The University of Southampton
University of Southampton Institutional Repository

Taking the high ground: the impact of social status on the derogation of ideological opponents

Taking the high ground: the impact of social status on the derogation of ideological opponents
Taking the high ground: the impact of social status on the derogation of ideological opponents
People tend to derogate their ideological opponents. But how does social status affect this tendency? We tested a prediction derived from hierometer theory that people with higher status would derogate ideological opponents less (i.e., evaluate them more charitably). We further predicted that greater rhetoric handling prowess (RHP: feeling more confident and less intimidated while arguing) would mediate the effect. Study 1 established a link between higher status and lesser opponent derogation correlationally. Study 2 did so experimentally. Using a scale to assess RHP developed and validated in Study 3, Study 4 established that RHP statistically mediated the correlational link between status and derogation. In Study 5, experimentally manipulating status affected RHP as predicted. However, in Study 6, experimentally manipulating RHP did not affect opponent derogation as predicted. Thus, our findings were substantially, but not entirely, consistent with our theoretically-derived predictions. Implications for hierometer theory, and related theoretical approaches, are considered.
0278-016X
43-77
Gregg, Aiden
1b03bb58-b3a5-4852-a177-29e4f633b063
Mahadevan, Nikhila
6fdfa44a-a12b-447a-b6d6-be818c4f2d69
Sedikides, Constantine
9d45e66d-75bb-44de-87d7-21fd553812c2
Gregg, Aiden
1b03bb58-b3a5-4852-a177-29e4f633b063
Mahadevan, Nikhila
6fdfa44a-a12b-447a-b6d6-be818c4f2d69
Sedikides, Constantine
9d45e66d-75bb-44de-87d7-21fd553812c2

Gregg, Aiden, Mahadevan, Nikhila and Sedikides, Constantine (2018) Taking the high ground: the impact of social status on the derogation of ideological opponents. Social Cognition, 36 (1), 43-77. (doi:10.1521/soco.2018.36.1.43).

Record type: Article

Abstract

People tend to derogate their ideological opponents. But how does social status affect this tendency? We tested a prediction derived from hierometer theory that people with higher status would derogate ideological opponents less (i.e., evaluate them more charitably). We further predicted that greater rhetoric handling prowess (RHP: feeling more confident and less intimidated while arguing) would mediate the effect. Study 1 established a link between higher status and lesser opponent derogation correlationally. Study 2 did so experimentally. Using a scale to assess RHP developed and validated in Study 3, Study 4 established that RHP statistically mediated the correlational link between status and derogation. In Study 5, experimentally manipulating status affected RHP as predicted. However, in Study 6, experimentally manipulating RHP did not affect opponent derogation as predicted. Thus, our findings were substantially, but not entirely, consistent with our theoretically-derived predictions. Implications for hierometer theory, and related theoretical approaches, are considered.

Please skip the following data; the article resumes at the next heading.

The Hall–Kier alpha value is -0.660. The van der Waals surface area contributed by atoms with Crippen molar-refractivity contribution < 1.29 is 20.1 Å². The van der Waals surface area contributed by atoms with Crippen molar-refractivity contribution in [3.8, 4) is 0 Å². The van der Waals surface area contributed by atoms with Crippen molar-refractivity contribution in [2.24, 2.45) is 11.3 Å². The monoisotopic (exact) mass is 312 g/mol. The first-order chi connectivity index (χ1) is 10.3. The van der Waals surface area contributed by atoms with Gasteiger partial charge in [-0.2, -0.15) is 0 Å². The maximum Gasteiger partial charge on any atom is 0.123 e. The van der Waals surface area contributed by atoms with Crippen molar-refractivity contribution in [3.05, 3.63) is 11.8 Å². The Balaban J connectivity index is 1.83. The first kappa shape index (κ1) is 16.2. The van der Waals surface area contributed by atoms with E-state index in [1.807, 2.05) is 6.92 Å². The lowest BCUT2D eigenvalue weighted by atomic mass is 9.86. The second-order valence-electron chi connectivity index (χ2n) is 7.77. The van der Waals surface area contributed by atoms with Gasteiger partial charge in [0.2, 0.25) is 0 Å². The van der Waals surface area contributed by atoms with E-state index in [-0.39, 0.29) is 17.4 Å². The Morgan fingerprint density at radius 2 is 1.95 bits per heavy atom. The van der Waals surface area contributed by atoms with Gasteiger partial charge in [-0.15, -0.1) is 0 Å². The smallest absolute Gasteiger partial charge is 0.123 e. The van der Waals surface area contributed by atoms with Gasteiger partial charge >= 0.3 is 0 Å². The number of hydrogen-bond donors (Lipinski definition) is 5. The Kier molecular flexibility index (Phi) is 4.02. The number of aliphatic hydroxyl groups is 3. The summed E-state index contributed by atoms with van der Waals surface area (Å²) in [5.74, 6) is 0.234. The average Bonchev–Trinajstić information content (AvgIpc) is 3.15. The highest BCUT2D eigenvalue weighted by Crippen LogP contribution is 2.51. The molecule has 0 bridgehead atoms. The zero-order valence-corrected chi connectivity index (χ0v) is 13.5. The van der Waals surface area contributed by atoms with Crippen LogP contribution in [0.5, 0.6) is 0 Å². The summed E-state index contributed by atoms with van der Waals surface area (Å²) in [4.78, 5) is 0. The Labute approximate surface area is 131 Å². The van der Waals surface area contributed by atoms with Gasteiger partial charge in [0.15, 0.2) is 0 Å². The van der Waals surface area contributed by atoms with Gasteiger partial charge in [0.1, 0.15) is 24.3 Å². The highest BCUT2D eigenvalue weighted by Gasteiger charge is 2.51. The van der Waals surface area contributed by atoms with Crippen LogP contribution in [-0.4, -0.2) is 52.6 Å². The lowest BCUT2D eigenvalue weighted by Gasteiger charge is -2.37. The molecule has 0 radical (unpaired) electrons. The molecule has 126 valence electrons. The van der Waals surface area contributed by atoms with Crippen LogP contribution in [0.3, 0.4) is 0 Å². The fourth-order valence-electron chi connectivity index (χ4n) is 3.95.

Text
Gregg_Mahadevan_Sedikides_in press_Social Cognition - Accepted Manuscript
Download (576kB)

More information

Accepted/In Press date: 3 November 2017
e-pub ahead of print date: 30 January 2018
Published date: 2018

Identifiers

Local EPrints ID: 415456
URI: http://eprints.soton.ac.uk/id/eprint/415456
ISSN: 0278-016X
PURE UUID: eb1dbe6d-7afc-4471-83d8-304d2cf71297

Catalogue record

Date deposited: 10 Nov 2017 17:30
Last modified: 07 Oct 2020 06:40

Export record

Altmetrics

Download statistics

Downloads from ePrints over the past year. Other digital versions may also be available to download e.g. from the publisher's website.

View more statistics

Atom RSS 1.0 RSS 2.0

Contact ePrints Soton: eprints@soton.ac.uk

ePrints Soton supports OAI 2.0 with a base URL of http://eprints.soton.ac.uk/cgi/oai2

This repository has been built using EPrints software, developed at the University of Southampton, but available to everyone to use.

We use cookies to ensure that we give you the best experience on our website. If you continue without changing your settings, we will assume that you are happy to receive cookies on the University of Southampton website.

×